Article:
Title
Kinematics of terrestrial capture of prey by the eel-catfish **Channallabes apus** Kinematics of terrestrial capture of prey by the eel-catfish **Channallabes apus**
Author
Faculty/Department
Faculty of Sciences. Biology
Publication type
article
Publication
Oxford ,
Subject
Biology
Source (journal)
Integrative and comparative biology. - Oxford
Volume/pages
53(2013) :2 , p. 258-268
ISSN
1540-7063
ISI
000322342600008
Carrier
E
Target language
English (eng)
Full text (Publishers DOI)
Affiliation
University of Antwerp
Abstract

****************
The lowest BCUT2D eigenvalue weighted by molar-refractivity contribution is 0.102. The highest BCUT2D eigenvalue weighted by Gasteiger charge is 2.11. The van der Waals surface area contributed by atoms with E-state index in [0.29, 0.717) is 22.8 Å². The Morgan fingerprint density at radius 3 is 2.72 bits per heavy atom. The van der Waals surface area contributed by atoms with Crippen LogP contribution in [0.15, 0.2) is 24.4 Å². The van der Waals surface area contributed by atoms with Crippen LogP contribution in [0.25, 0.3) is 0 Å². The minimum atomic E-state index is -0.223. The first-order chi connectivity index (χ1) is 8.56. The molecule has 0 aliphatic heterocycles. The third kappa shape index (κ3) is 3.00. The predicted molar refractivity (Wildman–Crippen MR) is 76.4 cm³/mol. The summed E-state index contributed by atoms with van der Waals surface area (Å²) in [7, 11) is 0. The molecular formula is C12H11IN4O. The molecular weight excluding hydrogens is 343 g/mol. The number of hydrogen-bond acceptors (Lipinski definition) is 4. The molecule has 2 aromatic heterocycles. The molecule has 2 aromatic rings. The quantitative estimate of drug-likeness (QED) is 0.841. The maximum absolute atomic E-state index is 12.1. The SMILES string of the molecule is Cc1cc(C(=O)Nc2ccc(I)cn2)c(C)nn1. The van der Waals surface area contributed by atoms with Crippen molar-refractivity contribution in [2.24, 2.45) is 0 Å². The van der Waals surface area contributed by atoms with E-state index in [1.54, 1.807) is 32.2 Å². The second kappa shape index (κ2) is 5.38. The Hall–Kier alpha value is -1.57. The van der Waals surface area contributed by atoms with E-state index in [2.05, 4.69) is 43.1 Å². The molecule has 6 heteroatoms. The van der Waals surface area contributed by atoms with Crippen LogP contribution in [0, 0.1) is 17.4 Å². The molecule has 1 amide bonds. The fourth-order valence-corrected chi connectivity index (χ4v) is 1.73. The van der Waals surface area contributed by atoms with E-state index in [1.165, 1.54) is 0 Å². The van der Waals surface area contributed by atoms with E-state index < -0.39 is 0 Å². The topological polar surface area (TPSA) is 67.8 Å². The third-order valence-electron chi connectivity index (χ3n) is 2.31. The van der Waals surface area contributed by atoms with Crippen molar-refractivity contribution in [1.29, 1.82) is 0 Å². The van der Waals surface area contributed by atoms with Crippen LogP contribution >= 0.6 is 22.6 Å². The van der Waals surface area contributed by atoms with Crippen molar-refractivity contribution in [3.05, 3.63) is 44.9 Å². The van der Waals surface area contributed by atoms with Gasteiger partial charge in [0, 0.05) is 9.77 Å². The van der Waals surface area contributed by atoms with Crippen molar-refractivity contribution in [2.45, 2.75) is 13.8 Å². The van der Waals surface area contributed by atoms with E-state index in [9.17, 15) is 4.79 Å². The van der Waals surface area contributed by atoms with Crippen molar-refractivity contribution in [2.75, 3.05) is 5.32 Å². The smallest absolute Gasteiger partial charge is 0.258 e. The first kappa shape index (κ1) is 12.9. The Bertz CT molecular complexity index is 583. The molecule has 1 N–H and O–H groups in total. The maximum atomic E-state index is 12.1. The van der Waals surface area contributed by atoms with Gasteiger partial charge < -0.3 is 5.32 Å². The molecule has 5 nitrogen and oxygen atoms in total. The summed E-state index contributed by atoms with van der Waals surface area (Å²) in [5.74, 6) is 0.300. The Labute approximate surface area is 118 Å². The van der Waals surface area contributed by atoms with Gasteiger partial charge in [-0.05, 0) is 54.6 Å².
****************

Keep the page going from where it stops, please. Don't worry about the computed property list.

In contrast to numerous studies on the function of the locomotor system used by fishes when moving between water and land, little knowledge is available about the biomechanical requirements to the capture and transport of food by fish in a terrestrial situation. This study focuses on the kinematics of terrestrial capture of prey by the eel-catfish (Channallabes apus: Clariidae), a behavior that was only recently discovered for this species. The analyses show that C. apus inclines its head downward at a significantly steeper angle during terrestrial feeding compared with benthic aquatic feeding. This suggests that placing the jaws above ground-based prey is important for successful prehension by the jaws. The increased inclination of the head resulted from accumulated dorsoventral flexion of the body more than one head-length behind the skull. Alternatively, this posture of the head was assumed by rolling to one side while bending the body laterally. The speed of buccopharyngeal expansion in air versus in water matched the predicted increase by a factor of 3, under the assumption that the velocity of muscular contraction for maximal output of power by C. apus is optimized to operate under a specific hydrodynamic loading, and shifts to an unloaded contraction regime when operating in air. Combining these insights with future studies on other extant amphibious fish species that perform terrestrial feeding may eventually allow us to pinpoint the adaptations to the feeding system that have led to the evolution of a terrestrial lifestyle in tetrapods.
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